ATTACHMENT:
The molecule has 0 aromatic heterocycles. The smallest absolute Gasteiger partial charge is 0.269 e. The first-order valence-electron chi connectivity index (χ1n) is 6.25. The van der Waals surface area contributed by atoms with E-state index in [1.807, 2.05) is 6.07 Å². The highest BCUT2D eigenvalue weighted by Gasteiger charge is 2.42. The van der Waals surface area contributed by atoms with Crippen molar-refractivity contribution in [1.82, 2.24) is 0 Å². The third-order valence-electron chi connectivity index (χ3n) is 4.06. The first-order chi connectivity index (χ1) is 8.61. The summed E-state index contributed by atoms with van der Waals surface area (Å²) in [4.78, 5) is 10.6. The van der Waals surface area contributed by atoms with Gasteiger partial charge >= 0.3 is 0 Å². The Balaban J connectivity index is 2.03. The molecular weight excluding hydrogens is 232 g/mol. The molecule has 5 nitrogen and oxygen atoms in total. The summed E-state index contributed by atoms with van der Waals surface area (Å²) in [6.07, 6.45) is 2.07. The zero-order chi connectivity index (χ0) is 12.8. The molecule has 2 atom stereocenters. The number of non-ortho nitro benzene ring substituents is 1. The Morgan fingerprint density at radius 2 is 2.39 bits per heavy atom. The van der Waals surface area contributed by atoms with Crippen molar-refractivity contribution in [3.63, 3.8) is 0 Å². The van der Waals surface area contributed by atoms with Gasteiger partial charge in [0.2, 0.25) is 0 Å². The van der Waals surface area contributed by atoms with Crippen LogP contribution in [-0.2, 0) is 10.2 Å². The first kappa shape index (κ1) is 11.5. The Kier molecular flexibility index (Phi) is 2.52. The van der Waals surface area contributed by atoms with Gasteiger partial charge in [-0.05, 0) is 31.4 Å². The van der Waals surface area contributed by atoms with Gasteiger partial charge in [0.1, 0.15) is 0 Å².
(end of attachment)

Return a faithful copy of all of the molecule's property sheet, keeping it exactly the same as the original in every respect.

The molecule has 0 aromatic heterocycles. The smallest absolute Gasteiger partial charge is 0.269 e. The first-order valence-electron chi connectivity index (χ1n) is 6.25. The van der Waals surface area contributed by atoms with E-state index in [1.807, 2.05) is 6.07 Å². The highest BCUT2D eigenvalue weighted by Gasteiger charge is 2.42. The van der Waals surface area contributed by atoms with Crippen molar-refractivity contribution in [1.82, 2.24) is 0 Å². The third-order valence-electron chi connectivity index (χ3n) is 4.06. The first-order chi connectivity index (χ1) is 8.61. The summed E-state index contributed by atoms with van der Waals surface area (Å²) in [4.78, 5) is 10.6. The van der Waals surface area contributed by atoms with Gasteiger partial charge >= 0.3 is 0 Å². The Balaban J connectivity index is 2.03. The molecular weight excluding hydrogens is 232 g/mol. The molecule has 5 nitrogen and oxygen atoms in total. The summed E-state index contributed by atoms with van der Waals surface area (Å²) in [6.07, 6.45) is 2.07. The zero-order chi connectivity index (χ0) is 12.8. The molecule has 2 atom stereocenters. The number of non-ortho nitro benzene ring substituents is 1. The Morgan fingerprint density at radius 2 is 2.39 bits per heavy atom. The van der Waals surface area contributed by atoms with Crippen molar-refractivity contribution in [3.63, 3.8) is 0 Å². The van der Waals surface area contributed by atoms with Gasteiger partial charge in [0.2, 0.25) is 0 Å². The van der Waals surface area contributed by atoms with Crippen LogP contribution in [-0.2, 0) is 10.2 Å². The first kappa shape index (κ1) is 11.5. The Kier molecular flexibility index (Phi) is 2.52. The van der Waals surface area contributed by atoms with Gasteiger partial charge in [-0.05, 0) is 31.4 Å². The van der Waals surface area contributed by atoms with Gasteiger partial charge in [0.1, 0.15) is 0 Å².